Edited at 2013-02-12 09:14 pm (UTC)
asta77 From: asta77 Date: February 13th, 2013 12:59 am (UTC) (Link Me)
I thought of something today that I can't believe I didn't think to mention this last week. At my firm, we have a guy who works in the IT department, who is from China, who has lived here for years, whose English is still not the best and, oh, he's a brain surgeon. However, unlike Park, he didn't want to go through the whole process to become a doctor here again. Hence, now working with computers. I mention all this because, from first hand experience, Park isn't really the stereotype some see him as.

asta77 From: asta77 Date: February 13th, 2013 12:47 am (UTC) (Link Me)
But am I the only one who felt like that moment played out way too over the top? He has to OPERATE, how can he do so if he's under that much mental duress?

No, not the only one. The patient is only thinking her doctor didn't like something she said or is a bit distracted (a doctor lost in his/her thoughts is not uncommon), but we are seeing a surgeon hallucinating and thinking, "OMG! He shouldn't be operating!" Really, they should have just had him flashback to Quinn's surgery and left it at that. It would be troublesome to know his mind is not entirely on what he is about to do, but that's better (and more believable) than seeing people who are not there and thinking they really are. O_o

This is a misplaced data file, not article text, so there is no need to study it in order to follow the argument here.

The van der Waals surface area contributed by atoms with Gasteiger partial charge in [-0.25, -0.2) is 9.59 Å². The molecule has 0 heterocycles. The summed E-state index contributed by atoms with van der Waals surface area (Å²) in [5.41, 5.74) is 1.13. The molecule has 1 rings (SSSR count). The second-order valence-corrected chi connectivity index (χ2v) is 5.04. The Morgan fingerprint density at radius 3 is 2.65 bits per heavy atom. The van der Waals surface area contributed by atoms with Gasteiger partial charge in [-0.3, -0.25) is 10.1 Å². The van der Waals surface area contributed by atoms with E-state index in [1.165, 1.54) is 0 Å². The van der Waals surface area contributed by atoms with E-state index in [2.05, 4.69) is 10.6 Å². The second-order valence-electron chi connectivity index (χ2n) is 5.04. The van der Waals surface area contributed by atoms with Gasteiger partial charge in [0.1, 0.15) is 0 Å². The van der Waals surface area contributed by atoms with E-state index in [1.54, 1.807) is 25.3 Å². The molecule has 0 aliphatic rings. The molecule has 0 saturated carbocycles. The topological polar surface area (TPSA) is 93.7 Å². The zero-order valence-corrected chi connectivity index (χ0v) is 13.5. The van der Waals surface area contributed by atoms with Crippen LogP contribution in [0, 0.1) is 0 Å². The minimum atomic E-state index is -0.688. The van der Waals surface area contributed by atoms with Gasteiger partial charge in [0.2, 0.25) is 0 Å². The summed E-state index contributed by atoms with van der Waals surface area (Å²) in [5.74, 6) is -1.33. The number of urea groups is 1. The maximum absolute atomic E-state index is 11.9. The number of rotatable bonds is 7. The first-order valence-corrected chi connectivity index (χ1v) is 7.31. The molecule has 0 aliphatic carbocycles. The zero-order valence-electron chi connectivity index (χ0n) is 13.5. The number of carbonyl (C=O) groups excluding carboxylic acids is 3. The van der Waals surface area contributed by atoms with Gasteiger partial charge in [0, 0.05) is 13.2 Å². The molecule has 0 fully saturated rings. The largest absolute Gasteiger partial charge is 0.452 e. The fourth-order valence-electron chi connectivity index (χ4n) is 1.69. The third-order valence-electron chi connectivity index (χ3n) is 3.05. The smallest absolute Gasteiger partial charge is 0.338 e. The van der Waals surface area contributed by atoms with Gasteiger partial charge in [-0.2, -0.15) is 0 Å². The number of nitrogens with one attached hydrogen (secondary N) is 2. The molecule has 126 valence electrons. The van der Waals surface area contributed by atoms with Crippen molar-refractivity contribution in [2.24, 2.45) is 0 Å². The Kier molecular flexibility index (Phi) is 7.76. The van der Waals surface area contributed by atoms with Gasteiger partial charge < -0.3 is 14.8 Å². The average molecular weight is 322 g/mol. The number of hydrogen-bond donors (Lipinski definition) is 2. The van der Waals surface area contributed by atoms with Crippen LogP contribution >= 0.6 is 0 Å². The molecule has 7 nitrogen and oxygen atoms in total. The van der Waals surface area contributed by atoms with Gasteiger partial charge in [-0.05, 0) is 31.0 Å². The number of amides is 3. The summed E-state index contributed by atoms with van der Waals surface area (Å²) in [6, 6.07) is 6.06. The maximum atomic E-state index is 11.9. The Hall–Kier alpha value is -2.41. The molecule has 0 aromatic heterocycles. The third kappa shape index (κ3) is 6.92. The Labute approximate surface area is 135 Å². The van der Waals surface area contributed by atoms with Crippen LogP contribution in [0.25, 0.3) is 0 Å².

The most troublesome close-ups to me were on Tara's lips during the phone call. Ty is calling her about her dead son and focusing on that particular part of her face while they are setting up a meeting gave it a romantic vibe which is inappropriate and creepy. And these are actors who I want to see act. Extreme close-ups makes it impossible to tell if they are doing their job well! ;p

The scene with Buck and Michelle in the ER - specifically with with Buck rising on the balls of his feet while the future donor gave him the finger - felt like vintage DEK to me. And I mean that in the best possible way. I want to see some quirkiness. I don't want to see the cast break out into song, but Harding having a piano is a nice touch (and I assume this is in lieu of the extensive art collection he had in the book).